Do the Right Thing

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A few days ago I acquired a great product-related domain name using Sedo. I saw the name at a good price, and I bought it after doing some due diligence, including a Whois History search and a quick search of the USPTO database. All of this came back without any problems, so I bought the name. As I’ve mentioned, I have been selling some domain names lately to pay off the cost of the Burbank.com acquisition, so I emailed a few clients and acquaintances offering this name for a good price.
Several hours after I sent the email, one of my acquaintances emailed me back with a listing from the USPTO. Unfortunately when I was searching for “this product” in the USPTO database, there were no listings; however, a search of “thisproduct” as a single word would have yielded the result. The product is similar to “Band Aids” in that other products in this category are often called “this product,” although it is less common than Band Aids, and the product has only been around for 5-6 years – about the same time as the industry. I emailed the original owner of the domain name (since 2003) and he told me he never received any inquiries or other communications from the TM holding company.
I am no better than anyone else, but I don’t feel comfortable owning, monetizing, or selling this domain name. I don’t want to potentially create a problem for someone else, even though all indications are that this domain name won’t cause a problem, since it’s been free and clear for over 4 years. I have taken this domain name off the market and changed the DNS from Fabulous, even though the name received about 8 uniques a day in the 2 days that I monetized it.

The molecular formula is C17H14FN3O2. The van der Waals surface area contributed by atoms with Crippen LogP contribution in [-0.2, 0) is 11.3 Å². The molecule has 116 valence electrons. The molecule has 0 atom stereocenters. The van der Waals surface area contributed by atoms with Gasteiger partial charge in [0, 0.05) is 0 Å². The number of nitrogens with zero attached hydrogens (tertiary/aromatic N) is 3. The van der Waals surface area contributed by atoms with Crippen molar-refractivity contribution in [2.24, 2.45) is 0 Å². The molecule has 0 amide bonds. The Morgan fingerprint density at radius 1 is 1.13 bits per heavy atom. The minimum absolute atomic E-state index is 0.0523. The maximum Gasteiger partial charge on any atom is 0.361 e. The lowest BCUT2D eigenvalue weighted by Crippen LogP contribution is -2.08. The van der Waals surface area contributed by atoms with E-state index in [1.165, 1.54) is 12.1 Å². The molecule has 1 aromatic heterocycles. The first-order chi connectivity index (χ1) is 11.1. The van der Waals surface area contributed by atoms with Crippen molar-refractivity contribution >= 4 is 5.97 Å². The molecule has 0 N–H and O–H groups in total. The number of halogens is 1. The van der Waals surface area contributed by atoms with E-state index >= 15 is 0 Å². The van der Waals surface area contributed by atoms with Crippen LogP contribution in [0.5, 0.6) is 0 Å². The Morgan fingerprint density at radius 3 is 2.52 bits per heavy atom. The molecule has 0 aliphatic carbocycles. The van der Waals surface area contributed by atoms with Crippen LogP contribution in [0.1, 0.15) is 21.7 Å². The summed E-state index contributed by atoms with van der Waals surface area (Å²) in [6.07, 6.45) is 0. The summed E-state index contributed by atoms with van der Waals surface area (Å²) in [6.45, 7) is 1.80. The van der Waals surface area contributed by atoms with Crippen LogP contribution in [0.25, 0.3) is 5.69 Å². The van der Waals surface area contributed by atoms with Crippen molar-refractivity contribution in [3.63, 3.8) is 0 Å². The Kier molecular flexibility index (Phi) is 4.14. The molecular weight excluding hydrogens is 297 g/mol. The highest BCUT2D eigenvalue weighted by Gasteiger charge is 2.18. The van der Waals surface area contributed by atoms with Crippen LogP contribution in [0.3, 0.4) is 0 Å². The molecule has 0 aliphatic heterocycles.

People often tell others to do things that they haven’t tried or wouldn’t do. It’s very easy to tell someone else how they should be managing their business, but it is much more difficult to actually do things sometimes. I am going to email the people to whom I sent the original message, and I will let them know that the name isn’t for sale. While I will lose several hundred dollars on this, I will sleep better knowing that I am doing the right thing.

1 COMMENT

  1. This is a reminder That I need to create a checklist so I don’t overlook any trademarks. I’m a flipper, so I can’t afford to invest in a domain that I can’t sell.

  2. I always feel in instances like this it is too bad there is not a “friendly, I am not exploiting you” means to contact the company who should own the domain and see if they will pay you a minimal “consulting fee” in this case, possibly your acquisition fee. I understand the backlash that would result as a “loophole” to register TM terms, but if it was a sincere error or just the potential for conflict, why not a friendly introduction and discussion procedure with a Payment Cap – say $1000 on these discussions. I direct example myself was SmoothShaveGel.com which I grabbed off a drop. As mentioned, this worked out well for all parties, but that was due to all parties being fair. Seems this is not the usual process as most assume “evil” intent from the start.